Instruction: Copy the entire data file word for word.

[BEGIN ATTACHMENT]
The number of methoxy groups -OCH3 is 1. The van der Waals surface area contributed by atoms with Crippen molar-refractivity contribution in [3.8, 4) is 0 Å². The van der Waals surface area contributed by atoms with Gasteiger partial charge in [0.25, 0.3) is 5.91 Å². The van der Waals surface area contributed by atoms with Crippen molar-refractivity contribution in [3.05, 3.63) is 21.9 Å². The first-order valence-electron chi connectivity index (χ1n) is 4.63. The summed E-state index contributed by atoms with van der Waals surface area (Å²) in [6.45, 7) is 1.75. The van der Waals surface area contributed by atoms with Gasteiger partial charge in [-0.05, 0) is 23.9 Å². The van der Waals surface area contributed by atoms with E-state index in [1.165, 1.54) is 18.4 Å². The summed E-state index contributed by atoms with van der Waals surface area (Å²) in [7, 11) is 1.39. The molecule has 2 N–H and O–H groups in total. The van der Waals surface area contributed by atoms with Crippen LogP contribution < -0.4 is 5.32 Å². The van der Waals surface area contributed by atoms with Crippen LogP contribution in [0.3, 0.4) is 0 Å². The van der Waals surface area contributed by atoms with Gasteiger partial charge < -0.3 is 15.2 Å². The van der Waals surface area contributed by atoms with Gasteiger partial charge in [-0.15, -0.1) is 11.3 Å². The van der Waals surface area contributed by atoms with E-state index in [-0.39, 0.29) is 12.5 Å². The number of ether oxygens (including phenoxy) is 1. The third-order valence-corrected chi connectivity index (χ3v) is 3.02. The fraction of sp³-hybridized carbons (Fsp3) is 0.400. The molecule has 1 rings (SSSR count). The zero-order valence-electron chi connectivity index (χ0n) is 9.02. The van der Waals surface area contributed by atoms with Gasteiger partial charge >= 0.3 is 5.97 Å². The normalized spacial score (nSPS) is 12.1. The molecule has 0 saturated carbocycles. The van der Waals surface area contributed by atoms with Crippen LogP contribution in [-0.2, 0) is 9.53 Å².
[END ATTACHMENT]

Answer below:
The number of methoxy groups -OCH3 is 1. The van der Waals surface area contributed by atoms with Crippen molar-refractivity contribution in [3.8, 4) is 0 Å². The van der Waals surface area contributed by atoms with Gasteiger partial charge in [0.25, 0.3) is 5.91 Å². The van der Waals surface area contributed by atoms with Crippen molar-refractivity contribution in [3.05, 3.63) is 21.9 Å². The first-order valence-electron chi connectivity index (χ1n) is 4.63. The summed E-state index contributed by atoms with van der Waals surface area (Å²) in [6.45, 7) is 1.75. The van der Waals surface area contributed by atoms with Gasteiger partial charge in [-0.05, 0) is 23.9 Å². The van der Waals surface area contributed by atoms with E-state index in [1.165, 1.54) is 18.4 Å². The summed E-state index contributed by atoms with van der Waals surface area (Å²) in [7, 11) is 1.39. The molecule has 2 N–H and O–H groups in total. The van der Waals surface area contributed by atoms with Crippen LogP contribution < -0.4 is 5.32 Å². The van der Waals surface area contributed by atoms with Crippen LogP contribution in [0.3, 0.4) is 0 Å². The van der Waals surface area contributed by atoms with Gasteiger partial charge < -0.3 is 15.2 Å². The van der Waals surface area contributed by atoms with Gasteiger partial charge in [-0.15, -0.1) is 11.3 Å². The van der Waals surface area contributed by atoms with E-state index in [-0.39, 0.29) is 12.5 Å². The number of ether oxygens (including phenoxy) is 1. The third-order valence-corrected chi connectivity index (χ3v) is 3.02. The fraction of sp³-hybridized carbons (Fsp3) is 0.400. The molecule has 1 rings (SSSR count). The zero-order valence-electron chi connectivity index (χ0n) is 9.02. The van der Waals surface area contributed by atoms with Gasteiger partial charge >= 0.3 is 5.97 Å². The normalized spacial score (nSPS) is 12.1. The molecule has 0 saturated carbocycles. The van der Waals surface area contributed by atoms with Crippen LogP contribution in [-0.2, 0) is 9.53 Å².